Of course, the real reason that the film probably sounds quite familiar to you is that it's an obvious and unashamed rip-off of Alfred Hitchcock's 1954 film Rear Window. Both films feature a protagonist that's stuck in their house and whose boredom leads them to start staring out of the window. In the case of Rear Window's James Stewart, it was a car crash that left him debilitated and stuck whereas the only car crash that Shia LeBeouf has been involved in was the entire Transformers franchise. Wahey!! Take that you stupid robot movies! All joking aside though, LeBeouf's character is actually in quite a serious car crash at the start of the film in which his father is horribly killed and it really is quite tragic. Should we... should we take a moment's silence for Shia LeBeouf's character's dead father? Nah. Fuck it. Who cares? Fuck him. In the case of both Disturbia and Rear Window, the two lead men spot a neighbour that they suspect of being a murderer and so decide to investigate further but from the discomfort of their own home. Disturbia might not be the classic that Rear Window is but it was still a lot of fun. I'm sure old Hitchcock would be looking down from his cloud at this film with pride if it wasn't for the fact that he was a massive sexual predator and so would be more likely looking up from the fiery pit of Hell. Hitchcock's original may have been a nail-biting thriller that explored the nature of voyeurism by drawing parallels between the actions of its lead characters and ours as a viewer watching their lives through our screens. But there was quite a funny bit in Disturbia in which Shia LeBeouf cleans his ankle tag in a way that makes it look like he's tugging one out in his room. I suppose there's room in cinema for both types of film isn't there? Rear Window might be an undisputed masterpiece but Disturbia does have the edge when it comes to its quantity of fake-out wank scenes.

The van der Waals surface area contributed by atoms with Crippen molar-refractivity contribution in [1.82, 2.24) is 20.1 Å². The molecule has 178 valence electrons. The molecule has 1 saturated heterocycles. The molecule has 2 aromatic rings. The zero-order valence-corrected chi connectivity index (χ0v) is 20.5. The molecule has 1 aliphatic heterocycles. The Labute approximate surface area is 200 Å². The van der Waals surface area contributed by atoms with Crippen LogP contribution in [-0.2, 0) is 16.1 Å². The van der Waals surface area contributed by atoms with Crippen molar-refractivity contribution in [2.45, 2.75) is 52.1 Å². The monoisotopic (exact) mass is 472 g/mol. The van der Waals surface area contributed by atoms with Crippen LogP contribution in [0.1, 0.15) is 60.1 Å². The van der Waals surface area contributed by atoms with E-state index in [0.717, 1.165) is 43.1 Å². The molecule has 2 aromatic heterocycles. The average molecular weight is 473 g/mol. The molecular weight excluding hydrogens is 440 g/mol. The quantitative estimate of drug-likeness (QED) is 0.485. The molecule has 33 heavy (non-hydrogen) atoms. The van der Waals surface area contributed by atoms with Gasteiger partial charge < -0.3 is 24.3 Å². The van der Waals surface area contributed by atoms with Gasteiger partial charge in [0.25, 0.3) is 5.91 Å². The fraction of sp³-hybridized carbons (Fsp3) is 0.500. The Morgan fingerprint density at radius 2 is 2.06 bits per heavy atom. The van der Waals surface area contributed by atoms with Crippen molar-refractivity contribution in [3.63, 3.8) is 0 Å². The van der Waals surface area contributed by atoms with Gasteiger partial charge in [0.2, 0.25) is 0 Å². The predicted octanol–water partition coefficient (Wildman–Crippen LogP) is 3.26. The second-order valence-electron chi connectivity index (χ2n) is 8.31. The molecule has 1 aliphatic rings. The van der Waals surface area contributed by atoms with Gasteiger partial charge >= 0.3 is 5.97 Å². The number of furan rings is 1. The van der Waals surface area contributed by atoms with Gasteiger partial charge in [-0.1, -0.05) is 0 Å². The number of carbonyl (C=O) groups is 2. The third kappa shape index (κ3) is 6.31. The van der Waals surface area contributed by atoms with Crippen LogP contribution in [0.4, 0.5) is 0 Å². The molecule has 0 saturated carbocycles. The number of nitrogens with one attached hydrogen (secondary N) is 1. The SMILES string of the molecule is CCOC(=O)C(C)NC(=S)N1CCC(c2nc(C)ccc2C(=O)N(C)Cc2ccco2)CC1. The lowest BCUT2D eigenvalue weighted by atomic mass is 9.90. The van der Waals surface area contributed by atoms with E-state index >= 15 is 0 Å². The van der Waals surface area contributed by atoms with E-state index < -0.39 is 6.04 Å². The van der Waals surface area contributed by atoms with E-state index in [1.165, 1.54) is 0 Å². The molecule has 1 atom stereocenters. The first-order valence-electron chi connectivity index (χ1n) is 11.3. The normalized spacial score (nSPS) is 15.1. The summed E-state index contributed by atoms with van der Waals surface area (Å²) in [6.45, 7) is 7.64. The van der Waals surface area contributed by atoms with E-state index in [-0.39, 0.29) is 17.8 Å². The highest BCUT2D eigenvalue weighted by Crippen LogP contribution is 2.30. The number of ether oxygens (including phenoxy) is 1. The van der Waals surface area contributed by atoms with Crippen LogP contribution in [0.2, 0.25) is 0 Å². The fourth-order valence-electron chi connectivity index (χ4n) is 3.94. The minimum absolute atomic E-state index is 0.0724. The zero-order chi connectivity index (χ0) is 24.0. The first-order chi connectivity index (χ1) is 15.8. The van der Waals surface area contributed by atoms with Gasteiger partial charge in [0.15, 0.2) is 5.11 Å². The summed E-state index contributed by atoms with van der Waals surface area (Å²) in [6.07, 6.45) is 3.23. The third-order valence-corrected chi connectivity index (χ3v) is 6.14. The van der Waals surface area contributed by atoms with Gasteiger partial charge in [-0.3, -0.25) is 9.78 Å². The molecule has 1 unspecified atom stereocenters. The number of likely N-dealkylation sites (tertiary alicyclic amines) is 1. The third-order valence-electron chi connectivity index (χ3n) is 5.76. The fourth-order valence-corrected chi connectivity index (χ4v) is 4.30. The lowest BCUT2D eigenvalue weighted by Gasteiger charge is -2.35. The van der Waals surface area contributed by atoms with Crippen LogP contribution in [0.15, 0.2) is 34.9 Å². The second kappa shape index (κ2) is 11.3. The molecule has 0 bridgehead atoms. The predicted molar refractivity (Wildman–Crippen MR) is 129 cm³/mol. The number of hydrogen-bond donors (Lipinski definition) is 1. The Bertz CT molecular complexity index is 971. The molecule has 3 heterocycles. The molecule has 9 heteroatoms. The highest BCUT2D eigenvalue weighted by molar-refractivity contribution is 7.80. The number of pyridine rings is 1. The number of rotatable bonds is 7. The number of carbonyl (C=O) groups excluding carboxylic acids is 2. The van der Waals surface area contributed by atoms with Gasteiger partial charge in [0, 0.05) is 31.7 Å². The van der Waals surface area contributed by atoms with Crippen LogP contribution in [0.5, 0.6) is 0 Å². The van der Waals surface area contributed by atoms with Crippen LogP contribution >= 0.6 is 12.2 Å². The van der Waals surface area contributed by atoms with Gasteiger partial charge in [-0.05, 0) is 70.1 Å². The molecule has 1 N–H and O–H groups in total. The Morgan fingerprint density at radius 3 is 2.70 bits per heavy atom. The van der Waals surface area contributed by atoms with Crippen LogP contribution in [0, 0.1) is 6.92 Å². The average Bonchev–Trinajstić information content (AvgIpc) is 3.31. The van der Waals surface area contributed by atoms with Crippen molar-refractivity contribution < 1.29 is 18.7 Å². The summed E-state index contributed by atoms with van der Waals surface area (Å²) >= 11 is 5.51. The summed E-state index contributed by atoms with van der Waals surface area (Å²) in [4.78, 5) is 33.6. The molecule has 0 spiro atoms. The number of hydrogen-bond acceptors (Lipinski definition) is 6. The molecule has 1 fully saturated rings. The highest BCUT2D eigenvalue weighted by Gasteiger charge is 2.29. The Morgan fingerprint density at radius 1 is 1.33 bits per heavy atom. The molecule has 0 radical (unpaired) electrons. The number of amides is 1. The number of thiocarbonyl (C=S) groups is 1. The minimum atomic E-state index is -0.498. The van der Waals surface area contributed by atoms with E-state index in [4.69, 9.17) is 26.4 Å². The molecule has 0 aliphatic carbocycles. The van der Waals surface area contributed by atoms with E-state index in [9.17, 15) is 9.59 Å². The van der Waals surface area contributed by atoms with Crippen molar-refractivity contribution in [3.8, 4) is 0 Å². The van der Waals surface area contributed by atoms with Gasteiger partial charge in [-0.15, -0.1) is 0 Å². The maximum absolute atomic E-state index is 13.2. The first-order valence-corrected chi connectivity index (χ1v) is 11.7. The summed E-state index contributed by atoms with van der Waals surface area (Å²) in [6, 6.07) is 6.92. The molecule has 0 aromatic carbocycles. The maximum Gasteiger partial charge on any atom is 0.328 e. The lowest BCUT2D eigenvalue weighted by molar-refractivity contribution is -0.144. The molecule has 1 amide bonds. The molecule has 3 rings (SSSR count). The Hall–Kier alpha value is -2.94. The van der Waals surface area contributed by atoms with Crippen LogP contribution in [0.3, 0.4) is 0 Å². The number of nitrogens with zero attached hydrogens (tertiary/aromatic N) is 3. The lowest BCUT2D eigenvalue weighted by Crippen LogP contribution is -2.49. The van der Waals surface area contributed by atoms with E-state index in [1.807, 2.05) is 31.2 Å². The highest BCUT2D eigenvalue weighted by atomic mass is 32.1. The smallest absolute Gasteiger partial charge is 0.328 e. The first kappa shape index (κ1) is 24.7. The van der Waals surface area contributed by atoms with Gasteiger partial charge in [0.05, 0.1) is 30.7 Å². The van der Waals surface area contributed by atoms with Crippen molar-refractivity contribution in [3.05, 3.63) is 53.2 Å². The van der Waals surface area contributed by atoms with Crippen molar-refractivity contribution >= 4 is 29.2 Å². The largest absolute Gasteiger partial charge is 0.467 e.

Disturbia might only be as deep as a puddle of piss but it is still smarter than the average teen thriller and so definitely worth checking out. Who remembers The Kings Of Leon? Are they a thing still? Their brilliant song Taper Jean Girl was in the movie and I'd forgotten how brilliant it is. It actually inspired me to go back and listen to their albums, and do you know what? They're shit. But that is a good song! They did another song called Milk which is genuinely one the worst things that I've ever fucking heard if I'm honest. The lead singer just kind of wails like a cow when you're trying to see how far you can stretch its udder. Disturbia not only had the good sense to use Taper Jean Girl but it also has Carrie Anne-Moss as LaBeouf's Mum and David Morse as the film's villain. They're not involved in Kings Of Leon as far as I'm aware but they're really good actors that are always worth celebrating whenever they show up on our screens. At one point Carrie Anne-Moss cuts the cable on LaBeouf's TV to stop him from enjoying his house-arrest and I remember seeing that for the first time as a teenager and gasping. It was the worst thing that I had ever witnessed a person do. Optimus Prime punching Megatron in his cogs means nothing to me but a mother cutting the cable on her son's TV is a relatable pain. Other than walking up to his mouth as he slept and taking a shit into it I couldn't think of anything worse that a person could do to a loved one. I'm in my thirties now and so obviously that scene has lost some impact now that I'm fully aware that you can reattach a plug to a cut wire with relative ease. By the time I watch this film again in my forties, I might even know how to actually do that too.